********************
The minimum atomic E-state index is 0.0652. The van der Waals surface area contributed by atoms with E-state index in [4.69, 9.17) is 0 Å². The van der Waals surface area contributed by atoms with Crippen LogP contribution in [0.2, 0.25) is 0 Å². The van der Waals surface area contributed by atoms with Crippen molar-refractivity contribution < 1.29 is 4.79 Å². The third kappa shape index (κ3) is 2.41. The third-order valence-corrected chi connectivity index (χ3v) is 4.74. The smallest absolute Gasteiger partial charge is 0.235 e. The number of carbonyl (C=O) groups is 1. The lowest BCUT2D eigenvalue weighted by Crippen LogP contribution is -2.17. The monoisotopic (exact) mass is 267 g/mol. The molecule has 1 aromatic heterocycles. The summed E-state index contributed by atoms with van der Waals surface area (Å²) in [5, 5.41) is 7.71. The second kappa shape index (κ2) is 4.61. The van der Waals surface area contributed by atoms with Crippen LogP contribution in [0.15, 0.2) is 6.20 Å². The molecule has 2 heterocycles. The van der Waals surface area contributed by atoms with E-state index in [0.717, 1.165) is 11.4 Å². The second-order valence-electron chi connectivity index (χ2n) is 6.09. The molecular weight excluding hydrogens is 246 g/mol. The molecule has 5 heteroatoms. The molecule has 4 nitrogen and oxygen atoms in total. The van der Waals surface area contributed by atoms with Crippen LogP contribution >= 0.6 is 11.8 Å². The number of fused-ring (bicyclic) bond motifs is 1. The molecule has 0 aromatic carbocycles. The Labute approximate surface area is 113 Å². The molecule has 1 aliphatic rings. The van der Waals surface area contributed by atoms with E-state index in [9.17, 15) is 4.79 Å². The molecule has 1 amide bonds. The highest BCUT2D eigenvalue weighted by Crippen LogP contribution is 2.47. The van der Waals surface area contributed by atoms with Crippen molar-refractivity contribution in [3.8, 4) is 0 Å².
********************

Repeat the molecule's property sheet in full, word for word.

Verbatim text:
The minimum atomic E-state index is 0.0652. The van der Waals surface area contributed by atoms with E-state index in [4.69, 9.17) is 0 Å². The van der Waals surface area contributed by atoms with Crippen LogP contribution in [0.2, 0.25) is 0 Å². The van der Waals surface area contributed by atoms with Crippen molar-refractivity contribution < 1.29 is 4.79 Å². The third kappa shape index (κ3) is 2.41. The third-order valence-corrected chi connectivity index (χ3v) is 4.74. The smallest absolute Gasteiger partial charge is 0.235 e. The number of carbonyl (C=O) groups is 1. The lowest BCUT2D eigenvalue weighted by Crippen LogP contribution is -2.17. The monoisotopic (exact) mass is 267 g/mol. The molecule has 1 aromatic heterocycles. The summed E-state index contributed by atoms with van der Waals surface area (Å²) in [5, 5.41) is 7.71. The second kappa shape index (κ2) is 4.61. The van der Waals surface area contributed by atoms with Crippen LogP contribution in [0.15, 0.2) is 6.20 Å². The molecule has 2 heterocycles. The van der Waals surface area contributed by atoms with E-state index in [0.717, 1.165) is 11.4 Å². The second-order valence-electron chi connectivity index (χ2n) is 6.09. The molecular weight excluding hydrogens is 246 g/mol. The molecule has 5 heteroatoms. The molecule has 4 nitrogen and oxygen atoms in total. The van der Waals surface area contributed by atoms with Crippen LogP contribution >= 0.6 is 11.8 Å². The number of fused-ring (bicyclic) bond motifs is 1. The molecule has 0 aromatic carbocycles. The Labute approximate surface area is 113 Å². The molecule has 1 aliphatic rings. The van der Waals surface area contributed by atoms with E-state index in [9.17, 15) is 4.79 Å². The molecule has 1 amide bonds. The highest BCUT2D eigenvalue weighted by Crippen LogP contribution is 2.47. The van der Waals surface area contributed by atoms with Crippen molar-refractivity contribution in [3.8, 4) is 0 Å².